NESFA Members' Reviews


by Charles Stross

Ace, July 2006, ISBN 0-441-01403-8

A book review by Elisabeth Carey

Decisions, decisions. Is this the best book this year, or is Rainbows End?

            Glasshouse is set later in the same univers as Accelerando, but the story is completely separate and it’s not necessary to have read the earlier book. Robin wakes up in a clinic, recovering from memory surgery which has eliminated most of his memory for the period of about an old-fashioned human lifetime. He meets a woman, Kay, who’s also recovering from (rather less extreme) memory surgery, and they hit it off—but he also quickly discovers that someone is trying to kill him. He suspects this is because of something he did during the blank period—the little he remembers hints that he was a soldier (a tank?) in the Censorship Wars. At the suggestion of his therapist, he signs on with an experimental social/historical reconstruction, which will put him in a safely sealed environment for a year or two. Kay says she’s planning to sign on, too, and they agree to look for each other inside.

            Robin wakes up inside the experiment as a woman, now named Reeve. The experiment is an attempt recreate the social culture of a period about which most information has been lost—1950 to 2050. The experimental subjects have to pair off as married couples, and live according to rules that are a nightmare version of 1950s, with technology that’s closer to the early 21st century. Individuals gain or lose points according to how well they comply with the rules, and the entire cohort is scored by how well its members do overall. Reeve pairs off with a man named Sam, and suspects that a woman named Cass may be Kay.

            Reeve gets off to a bad start because, quite simply, she can’t believe how stupid the rules are. No nudity. No wearing the other gender’s clothes. When she wants to buy tools, she has to say they’re gifts for her husband, Sam. Sam is assigned a job, so he’s gone all day. She has nothing to do but go shopping and do household chores, but all the money she has to spend is what he earns, which makes them both uncomfortable.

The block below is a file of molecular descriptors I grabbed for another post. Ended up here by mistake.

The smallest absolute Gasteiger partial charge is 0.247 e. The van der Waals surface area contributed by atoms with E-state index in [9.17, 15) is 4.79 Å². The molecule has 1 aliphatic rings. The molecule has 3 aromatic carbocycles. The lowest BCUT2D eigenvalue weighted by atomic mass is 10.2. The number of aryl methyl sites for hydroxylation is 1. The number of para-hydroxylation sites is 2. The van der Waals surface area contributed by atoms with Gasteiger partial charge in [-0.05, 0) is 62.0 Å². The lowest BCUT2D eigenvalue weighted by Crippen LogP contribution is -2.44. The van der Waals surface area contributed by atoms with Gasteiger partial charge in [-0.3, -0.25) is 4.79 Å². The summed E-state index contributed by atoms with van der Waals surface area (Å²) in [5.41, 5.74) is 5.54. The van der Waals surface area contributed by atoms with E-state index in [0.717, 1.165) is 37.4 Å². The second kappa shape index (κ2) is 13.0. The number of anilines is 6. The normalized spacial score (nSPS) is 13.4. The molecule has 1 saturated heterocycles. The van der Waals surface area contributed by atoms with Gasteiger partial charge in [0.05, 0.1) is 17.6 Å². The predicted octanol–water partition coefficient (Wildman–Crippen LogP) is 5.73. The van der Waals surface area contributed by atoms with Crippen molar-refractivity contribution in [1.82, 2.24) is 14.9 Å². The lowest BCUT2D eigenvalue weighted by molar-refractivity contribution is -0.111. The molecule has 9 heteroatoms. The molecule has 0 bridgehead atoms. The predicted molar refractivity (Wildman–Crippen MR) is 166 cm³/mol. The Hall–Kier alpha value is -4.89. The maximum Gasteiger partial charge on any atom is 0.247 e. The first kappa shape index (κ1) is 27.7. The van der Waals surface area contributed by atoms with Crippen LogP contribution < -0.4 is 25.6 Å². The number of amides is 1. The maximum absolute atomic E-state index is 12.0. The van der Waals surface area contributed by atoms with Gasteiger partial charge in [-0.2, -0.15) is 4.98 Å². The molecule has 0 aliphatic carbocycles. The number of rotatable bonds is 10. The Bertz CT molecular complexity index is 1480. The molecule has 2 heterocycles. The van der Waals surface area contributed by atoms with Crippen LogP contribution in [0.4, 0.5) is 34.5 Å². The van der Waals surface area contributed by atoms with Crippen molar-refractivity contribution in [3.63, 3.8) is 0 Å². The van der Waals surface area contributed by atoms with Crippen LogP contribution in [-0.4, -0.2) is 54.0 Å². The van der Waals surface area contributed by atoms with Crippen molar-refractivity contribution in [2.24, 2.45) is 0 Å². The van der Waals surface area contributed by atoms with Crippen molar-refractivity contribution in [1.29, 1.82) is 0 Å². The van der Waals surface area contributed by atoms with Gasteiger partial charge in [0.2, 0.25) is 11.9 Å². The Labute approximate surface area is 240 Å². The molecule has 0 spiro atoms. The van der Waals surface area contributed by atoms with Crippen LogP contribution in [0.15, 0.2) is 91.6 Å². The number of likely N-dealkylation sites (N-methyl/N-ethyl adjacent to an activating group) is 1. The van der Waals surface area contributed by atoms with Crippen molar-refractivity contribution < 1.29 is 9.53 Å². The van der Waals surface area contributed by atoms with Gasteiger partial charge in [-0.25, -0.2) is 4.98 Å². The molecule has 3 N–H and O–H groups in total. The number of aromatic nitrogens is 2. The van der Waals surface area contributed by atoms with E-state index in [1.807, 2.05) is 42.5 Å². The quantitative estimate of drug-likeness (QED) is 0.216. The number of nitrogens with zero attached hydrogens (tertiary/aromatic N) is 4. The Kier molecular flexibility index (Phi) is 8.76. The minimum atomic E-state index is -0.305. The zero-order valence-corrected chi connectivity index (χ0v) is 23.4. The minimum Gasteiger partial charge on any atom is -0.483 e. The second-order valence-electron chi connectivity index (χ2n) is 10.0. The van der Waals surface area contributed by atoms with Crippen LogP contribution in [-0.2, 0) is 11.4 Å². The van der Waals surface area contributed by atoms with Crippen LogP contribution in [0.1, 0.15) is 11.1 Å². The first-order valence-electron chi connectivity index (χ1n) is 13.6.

But this is the good period, before Reeve and Sam and a few others start to notice that there’s something seriously wrong. Reeve starts to suspect that the experimenters are in fact war criminals, agents of the Curious Yellow worm at the root of the Censorship Wars, very likely the people who were trying to kill him on the outside. She needs to get out, she needs to warn—somebody—but they’re all inside, not a normal habitat, spread out and linked by A- and T-gates, but a glasshouse, a military prison on board a starship, a Mobile Archive Sucker, with only one long-distance T-gate, firmly under the control of the bad guys.

            And the bad guys have all the weapons, all the zombie manpower they need, and an expert and ruthless memory surgeon. Reeve has a couple of people she can almost trust, a crippled memory, and the ghost of memories of skills needed to fight back.

                Fantasically good.


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